I won’t tell you what happens or what doesn’t. It’s all very relative and very introspective. Everything that happens is organically fused with the past and the future; characters reminisce and reference back all the time and there’s a vast sense of nostalgia sweeping across the entire book, making it a truly beautiful contemplative read. I really loved Elio’s and Oliver’s slowly unfolding romance in the first book, but this one is in my view far more accomplished and more mature, both in style and content.

There are numerous passages I’d love to copy paste here, just to savour them over and over but I chose only two that struck me most. Let them speak, as they do it endlessly better than I.

You know, life is not so original after all. It has uncanny ways of reminding us that, even without a God, there is a flash of retrospctive brilliance in the way fate plays its cards. It doesn’t deal us fifty-two cards; it deals, say, four or five, and they happen to be the same ones our parents and grandprents and great-grandparents played. The cards look pretty frayed and bent. The choice of sequences is limited: at some point the cards will repeat themselves, seldom in the same order, but always in a pattern that seems uncannily familiar. Sometimes the last card is not even played by the one whose life ended. Fate doesn’t always respect what we believe is the end of a life. It will deal our last card to those who come after. Which is why I think all lives are condemned to remain unfinished. This is the deplorable truth we all live with. We reach the end and are by no means done with life, not by a long stretch! There are projects we barely started, matters unresolved and left hanging everywhere. Living means dying with regrets stuck in your craw. As the French poet says, Le temps d’apprendre à vivre il est déjà trop tard, by the time we learn to live, it’s already too late. And yet there must be some small joy in finding that we are each put in a position to complete the lives of others, to close the ledger they left open and play their last card for them. What could be more gratifying than to know that it will always be up to someone else to complete and round off our life? Someone whom we loved and who loves us enough.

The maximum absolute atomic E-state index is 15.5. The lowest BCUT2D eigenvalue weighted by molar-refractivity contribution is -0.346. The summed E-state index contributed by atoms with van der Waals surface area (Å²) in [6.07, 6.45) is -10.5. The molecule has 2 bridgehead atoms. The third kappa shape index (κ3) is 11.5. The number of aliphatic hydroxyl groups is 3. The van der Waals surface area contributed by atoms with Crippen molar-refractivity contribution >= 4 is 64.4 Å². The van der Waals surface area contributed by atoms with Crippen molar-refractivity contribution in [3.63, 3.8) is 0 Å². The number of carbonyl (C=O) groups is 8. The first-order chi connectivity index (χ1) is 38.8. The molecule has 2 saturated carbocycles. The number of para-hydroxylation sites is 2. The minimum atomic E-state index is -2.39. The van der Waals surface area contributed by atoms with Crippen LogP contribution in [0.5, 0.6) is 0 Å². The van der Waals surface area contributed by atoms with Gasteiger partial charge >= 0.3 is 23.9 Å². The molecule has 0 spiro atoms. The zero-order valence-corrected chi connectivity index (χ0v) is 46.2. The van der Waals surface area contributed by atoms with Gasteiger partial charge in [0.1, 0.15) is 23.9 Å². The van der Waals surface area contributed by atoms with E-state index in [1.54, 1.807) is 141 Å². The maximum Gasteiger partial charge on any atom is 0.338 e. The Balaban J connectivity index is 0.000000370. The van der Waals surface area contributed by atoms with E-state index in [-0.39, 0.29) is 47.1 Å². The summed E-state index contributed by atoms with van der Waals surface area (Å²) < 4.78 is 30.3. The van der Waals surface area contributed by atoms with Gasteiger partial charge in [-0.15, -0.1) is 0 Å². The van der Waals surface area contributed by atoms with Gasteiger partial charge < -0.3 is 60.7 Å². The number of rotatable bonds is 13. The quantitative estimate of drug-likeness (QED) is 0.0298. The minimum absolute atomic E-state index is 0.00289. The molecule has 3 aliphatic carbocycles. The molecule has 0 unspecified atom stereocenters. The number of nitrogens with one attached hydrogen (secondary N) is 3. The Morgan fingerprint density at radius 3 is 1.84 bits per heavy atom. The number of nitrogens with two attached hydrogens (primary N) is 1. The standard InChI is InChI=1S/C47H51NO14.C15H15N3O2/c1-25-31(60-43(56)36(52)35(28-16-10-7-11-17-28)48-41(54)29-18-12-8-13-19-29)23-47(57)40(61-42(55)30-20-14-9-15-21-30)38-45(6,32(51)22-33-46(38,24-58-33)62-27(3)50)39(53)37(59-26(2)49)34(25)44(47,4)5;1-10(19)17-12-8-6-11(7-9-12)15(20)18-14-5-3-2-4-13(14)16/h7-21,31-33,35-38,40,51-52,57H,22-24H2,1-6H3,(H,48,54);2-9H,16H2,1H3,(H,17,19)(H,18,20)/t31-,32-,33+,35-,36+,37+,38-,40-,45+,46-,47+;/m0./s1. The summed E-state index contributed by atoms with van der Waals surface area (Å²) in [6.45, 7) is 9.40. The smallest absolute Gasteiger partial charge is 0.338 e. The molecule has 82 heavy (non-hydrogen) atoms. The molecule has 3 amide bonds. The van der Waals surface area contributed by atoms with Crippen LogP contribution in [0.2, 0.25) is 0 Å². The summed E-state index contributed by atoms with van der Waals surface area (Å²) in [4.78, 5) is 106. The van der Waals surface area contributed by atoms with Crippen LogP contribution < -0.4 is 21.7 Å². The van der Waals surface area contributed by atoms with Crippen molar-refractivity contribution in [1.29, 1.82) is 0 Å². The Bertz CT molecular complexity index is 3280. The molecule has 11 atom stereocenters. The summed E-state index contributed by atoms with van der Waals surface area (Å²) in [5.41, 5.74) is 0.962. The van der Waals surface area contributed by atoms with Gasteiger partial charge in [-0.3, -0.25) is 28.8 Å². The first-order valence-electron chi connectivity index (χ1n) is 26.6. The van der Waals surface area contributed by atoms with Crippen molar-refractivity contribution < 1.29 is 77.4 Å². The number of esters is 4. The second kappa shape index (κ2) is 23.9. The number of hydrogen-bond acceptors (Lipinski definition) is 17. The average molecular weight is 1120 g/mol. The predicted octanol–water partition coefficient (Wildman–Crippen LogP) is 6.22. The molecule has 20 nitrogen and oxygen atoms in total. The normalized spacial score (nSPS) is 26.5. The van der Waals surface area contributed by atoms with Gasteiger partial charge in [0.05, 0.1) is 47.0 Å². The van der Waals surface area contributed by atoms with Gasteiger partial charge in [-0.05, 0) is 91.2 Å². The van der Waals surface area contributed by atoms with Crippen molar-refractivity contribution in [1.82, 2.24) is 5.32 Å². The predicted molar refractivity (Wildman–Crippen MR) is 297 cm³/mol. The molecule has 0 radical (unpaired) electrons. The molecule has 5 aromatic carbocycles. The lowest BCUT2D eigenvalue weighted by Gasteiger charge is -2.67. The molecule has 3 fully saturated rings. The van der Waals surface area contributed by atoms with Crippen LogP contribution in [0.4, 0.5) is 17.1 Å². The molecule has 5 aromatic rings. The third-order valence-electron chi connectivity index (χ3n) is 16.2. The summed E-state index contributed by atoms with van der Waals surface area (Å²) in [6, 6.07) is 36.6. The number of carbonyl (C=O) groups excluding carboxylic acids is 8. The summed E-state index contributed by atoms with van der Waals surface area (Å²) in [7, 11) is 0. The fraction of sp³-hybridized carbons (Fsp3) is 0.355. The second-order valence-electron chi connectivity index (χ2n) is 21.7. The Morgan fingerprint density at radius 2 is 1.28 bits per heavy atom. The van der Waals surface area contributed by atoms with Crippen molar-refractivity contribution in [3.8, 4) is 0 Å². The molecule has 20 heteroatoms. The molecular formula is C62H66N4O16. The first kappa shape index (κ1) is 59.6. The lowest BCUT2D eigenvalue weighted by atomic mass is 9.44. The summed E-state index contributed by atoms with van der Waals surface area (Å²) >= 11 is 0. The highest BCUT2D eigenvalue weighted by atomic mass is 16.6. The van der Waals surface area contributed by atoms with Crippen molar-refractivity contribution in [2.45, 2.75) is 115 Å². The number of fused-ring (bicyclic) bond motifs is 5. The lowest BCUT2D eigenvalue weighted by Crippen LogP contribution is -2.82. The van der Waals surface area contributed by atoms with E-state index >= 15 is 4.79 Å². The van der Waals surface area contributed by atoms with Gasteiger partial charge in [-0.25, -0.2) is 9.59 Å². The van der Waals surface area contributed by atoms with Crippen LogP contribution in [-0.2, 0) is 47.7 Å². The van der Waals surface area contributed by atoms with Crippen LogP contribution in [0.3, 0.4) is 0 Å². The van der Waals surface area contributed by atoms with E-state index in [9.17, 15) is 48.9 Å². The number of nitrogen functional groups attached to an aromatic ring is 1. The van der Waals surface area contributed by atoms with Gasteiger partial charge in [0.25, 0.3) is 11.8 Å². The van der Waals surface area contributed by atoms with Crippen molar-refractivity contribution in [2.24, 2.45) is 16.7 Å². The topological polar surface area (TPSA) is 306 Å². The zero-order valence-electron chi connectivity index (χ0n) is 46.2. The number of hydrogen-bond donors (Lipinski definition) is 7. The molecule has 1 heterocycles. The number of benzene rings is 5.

(Find Me, Faber & Faber 2019, p. 210)

Perhaps, says the genius, music doesn’t change us that much, nor does great art change us. Instead, it reminds us of who, despite all our claims and denials, we’ve always known we were and destined to remain. It reminds us of the mileposts we’ve buried and hidden and then lost, of the people and things that mattered despite our lies, despite the years. Music is no more than the sound of our regrets put to a cadence that stirs the illusion of pleasure and hope. It’s the surest reminder that we’re here for a very short while and that we’ve neglected or cheated or, worse yet, failed to live our lives. Music is the unlived life.

(p. 238)